The Tennessee Court of Appeals heard arguments Wednesday over Gov. Bill Lee’s Education Savings Account program, the Daily Memphian reports. Davidson County Chancellor Anne C. Martin in May deemed the program unconstitutional because it violated the state’s “home rule” amendment since it only applie to Davidson and Shelby counties without their consent. Metro Nashville attorney Robert Cooper contended that the program would shift $37 million away from the local governments during its first year and up to $111 million by the fifth year. Jim Newton, who argued for the Attorney General’s Office, said Metro Nashville and Shelby County had no standing to file the lawsuit because school systems perform separate functions and are an “arm of the state itself.”

Posted by: Kate Prince on Aug 6, 2020

Memphis lawyer Lloyd C. Kirkland Jr. died Aug. 4 at 92. A Memphis native, Kirkland received his undergraduate and law degrees from Yale University before returning to Memphis where he practiced law for 67 years. After becoming licensed in 1953, he began his legal career at Taylor and Taylor until he started his own practice in 1963. Kirkland remained a solo practitioner for the rest of his career, specializing in wills and estates. Shortly before his death, when he was still regularly going to court, he was the oldest practicing lawyer in Memphis. Throughout his career, Kirkland was an active supporter of Memphis Area Legal Services, where there is a conference room named in his honor, and he served many times as a special judge in Probate Court. Because of COVID-19, a small graveside ceremony will be held Monday for family only, with a memorial service to be held at a later date. In lieu of flowers, donations may be made in his honor to Memphis Area Legal Services Inc., Suite 1100, Falls Building, 22 North Front Street, Memphis, TN 38103 or online at malsi.org.

Posted by: Kate Prince on Aug 6, 2020

The Tennessee Supreme Court on Wednesday vacated a temporary injunction that gave all registered voters in the state the option of casting a ballot by mail, the Tennessean reports. Davidson County Chancellor Ellen Hobbs Lyle had ruled to expand absentee voting in June, ordering the state to accept fear of catching or transmitting COVID-19 as a valid reason to vote by mail. During oral argument last week, lawyers for the state changed their stance on who qualified to vote by mail, telling the high court that those with a “special vulnerability” to the virus and their caretakers would be allowed to vote by absentee ballot. Based on the state’s new interpretation of the statute, the justices concluded that the injunction was not necessary since those especially vulnerable to the virus already qualified for absentee voting. They also ruled that fear of COVID-19 among individuals who aren’t especially vulnerable to the virus does not qualify them to vote by mail. Absentee ballots mailed for today’s primary election will still be counted, but state election officials have told counties to “sit tight” before making a game plan for the November election. Read more on the 4-1 ruling at the Tennessee State Courts website.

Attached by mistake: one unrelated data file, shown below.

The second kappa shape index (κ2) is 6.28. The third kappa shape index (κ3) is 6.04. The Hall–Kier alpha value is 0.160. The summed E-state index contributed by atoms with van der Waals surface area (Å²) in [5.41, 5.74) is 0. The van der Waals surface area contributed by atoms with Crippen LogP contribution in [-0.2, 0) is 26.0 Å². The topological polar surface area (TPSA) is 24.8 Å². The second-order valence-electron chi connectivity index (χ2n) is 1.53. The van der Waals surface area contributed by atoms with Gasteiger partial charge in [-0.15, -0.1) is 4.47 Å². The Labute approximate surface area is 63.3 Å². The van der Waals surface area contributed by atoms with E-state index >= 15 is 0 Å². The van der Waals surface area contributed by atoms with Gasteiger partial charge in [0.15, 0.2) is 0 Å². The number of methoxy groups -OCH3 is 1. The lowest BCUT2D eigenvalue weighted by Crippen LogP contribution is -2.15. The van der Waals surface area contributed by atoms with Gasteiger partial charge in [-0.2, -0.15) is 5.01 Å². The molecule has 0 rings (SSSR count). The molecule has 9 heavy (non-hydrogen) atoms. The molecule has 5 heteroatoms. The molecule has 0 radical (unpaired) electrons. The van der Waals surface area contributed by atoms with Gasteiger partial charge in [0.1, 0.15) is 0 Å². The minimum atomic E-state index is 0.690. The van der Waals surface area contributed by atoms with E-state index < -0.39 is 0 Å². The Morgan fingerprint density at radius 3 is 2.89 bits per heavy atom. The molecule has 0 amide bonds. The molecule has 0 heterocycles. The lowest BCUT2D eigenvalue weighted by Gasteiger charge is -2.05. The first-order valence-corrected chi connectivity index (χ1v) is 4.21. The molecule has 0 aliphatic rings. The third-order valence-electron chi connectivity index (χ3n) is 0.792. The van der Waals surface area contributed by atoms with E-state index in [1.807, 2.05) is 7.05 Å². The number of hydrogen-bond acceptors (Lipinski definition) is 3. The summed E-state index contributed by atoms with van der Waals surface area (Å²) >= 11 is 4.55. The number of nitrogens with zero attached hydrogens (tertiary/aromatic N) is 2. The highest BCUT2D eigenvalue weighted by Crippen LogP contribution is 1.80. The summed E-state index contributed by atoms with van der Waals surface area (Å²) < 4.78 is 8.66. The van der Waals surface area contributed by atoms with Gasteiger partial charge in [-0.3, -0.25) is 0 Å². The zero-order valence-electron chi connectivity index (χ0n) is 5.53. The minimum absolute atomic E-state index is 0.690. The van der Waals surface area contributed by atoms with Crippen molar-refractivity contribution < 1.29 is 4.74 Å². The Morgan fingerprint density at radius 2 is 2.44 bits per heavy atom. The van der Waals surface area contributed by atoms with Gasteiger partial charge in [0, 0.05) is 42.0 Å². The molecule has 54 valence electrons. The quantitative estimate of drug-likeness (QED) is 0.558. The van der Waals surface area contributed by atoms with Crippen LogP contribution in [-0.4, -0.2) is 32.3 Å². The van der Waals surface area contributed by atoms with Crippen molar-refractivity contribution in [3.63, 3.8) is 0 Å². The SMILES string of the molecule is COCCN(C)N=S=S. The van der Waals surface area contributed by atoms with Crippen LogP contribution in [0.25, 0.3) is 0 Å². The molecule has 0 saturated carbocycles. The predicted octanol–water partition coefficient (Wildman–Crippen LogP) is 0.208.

Posted by: Kate Prince on Aug 6, 2020

Attorney General Herbert Slatery today announced he has co-signed a letter to Congress asking that they adopt the protections contained in the Safe to Work Act. According to a press release from the AG’s office, that legislation “would help mitigate the threat of frivolous COVID-related litigation for much-needed goods and services while still ensuring victims have legal options where appropriate.” The release says businesses, manufacturers of personal protective equipment, first responders, healthcare workers, healthcare facilities, members of law enforcement and other individuals and entities need reasonable civil liability protections at both the state and federal levels. Slatery called the Safe to Work Act “a step in the right direction for the health of our state.” He joins 21 other state attorneys general in signing the letter.

Posted by: Kate Prince on Aug 6, 2020

Join the Corporate Counsel Section for Knowledge Nibbles — Bring on the Booze: An In-House Counsel's Guide to Alcohol Permitting in Tennessee on Tuesday from 10 a.m. until noon CDT. This live virtual event will feature Rachel Lawson of Schaffer Law Firm PLLC who will discuss obtaining and maintaining an alcohol permit in the state of Tennessee. The second hour will end with participants engaging in a Q&A with Lawson and other attendees. Don't miss your chance to be part of this conversation by registering now